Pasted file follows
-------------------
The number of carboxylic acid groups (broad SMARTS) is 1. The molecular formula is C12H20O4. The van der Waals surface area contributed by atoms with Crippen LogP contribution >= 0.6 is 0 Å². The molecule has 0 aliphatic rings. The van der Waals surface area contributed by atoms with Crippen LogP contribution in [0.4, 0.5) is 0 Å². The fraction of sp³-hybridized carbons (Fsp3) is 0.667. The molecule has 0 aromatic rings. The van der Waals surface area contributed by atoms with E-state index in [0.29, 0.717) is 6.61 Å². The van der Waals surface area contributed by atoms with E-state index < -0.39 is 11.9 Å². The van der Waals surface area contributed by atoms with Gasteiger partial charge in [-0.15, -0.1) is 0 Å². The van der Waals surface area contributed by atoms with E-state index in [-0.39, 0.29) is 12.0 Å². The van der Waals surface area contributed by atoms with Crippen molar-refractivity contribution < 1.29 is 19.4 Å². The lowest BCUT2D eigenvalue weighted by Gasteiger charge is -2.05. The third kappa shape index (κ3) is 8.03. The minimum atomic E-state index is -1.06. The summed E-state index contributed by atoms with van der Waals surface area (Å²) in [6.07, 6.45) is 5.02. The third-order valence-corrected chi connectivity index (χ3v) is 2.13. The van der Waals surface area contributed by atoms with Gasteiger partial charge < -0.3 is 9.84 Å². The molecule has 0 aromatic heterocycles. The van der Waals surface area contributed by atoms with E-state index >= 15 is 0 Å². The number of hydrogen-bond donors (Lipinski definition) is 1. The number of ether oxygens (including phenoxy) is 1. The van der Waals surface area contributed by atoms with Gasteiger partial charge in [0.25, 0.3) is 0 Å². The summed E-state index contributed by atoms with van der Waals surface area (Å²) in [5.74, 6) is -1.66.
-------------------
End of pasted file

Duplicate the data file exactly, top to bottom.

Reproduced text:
The number of carboxylic acid groups (broad SMARTS) is 1. The molecular formula is C12H20O4. The van der Waals surface area contributed by atoms with Crippen LogP contribution >= 0.6 is 0 Å². The molecule has 0 aliphatic rings. The van der Waals surface area contributed by atoms with Crippen LogP contribution in [0.4, 0.5) is 0 Å². The fraction of sp³-hybridized carbons (Fsp3) is 0.667. The molecule has 0 aromatic rings. The van der Waals surface area contributed by atoms with E-state index in [0.29, 0.717) is 6.61 Å². The van der Waals surface area contributed by atoms with E-state index < -0.39 is 11.9 Å². The van der Waals surface area contributed by atoms with Gasteiger partial charge in [-0.15, -0.1) is 0 Å². The van der Waals surface area contributed by atoms with E-state index in [-0.39, 0.29) is 12.0 Å². The van der Waals surface area contributed by atoms with Crippen molar-refractivity contribution < 1.29 is 19.4 Å². The lowest BCUT2D eigenvalue weighted by Gasteiger charge is -2.05. The third kappa shape index (κ3) is 8.03. The minimum atomic E-state index is -1.06. The summed E-state index contributed by atoms with van der Waals surface area (Å²) in [6.07, 6.45) is 5.02. The third-order valence-corrected chi connectivity index (χ3v) is 2.13. The van der Waals surface area contributed by atoms with Gasteiger partial charge < -0.3 is 9.84 Å². The molecule has 0 aromatic heterocycles. The van der Waals surface area contributed by atoms with E-state index >= 15 is 0 Å². The number of hydrogen-bond donors (Lipinski definition) is 1. The number of ether oxygens (including phenoxy) is 1. The van der Waals surface area contributed by atoms with Gasteiger partial charge in [0.25, 0.3) is 0 Å². The summed E-state index contributed by atoms with van der Waals surface area (Å²) in [5.74, 6) is -1.66.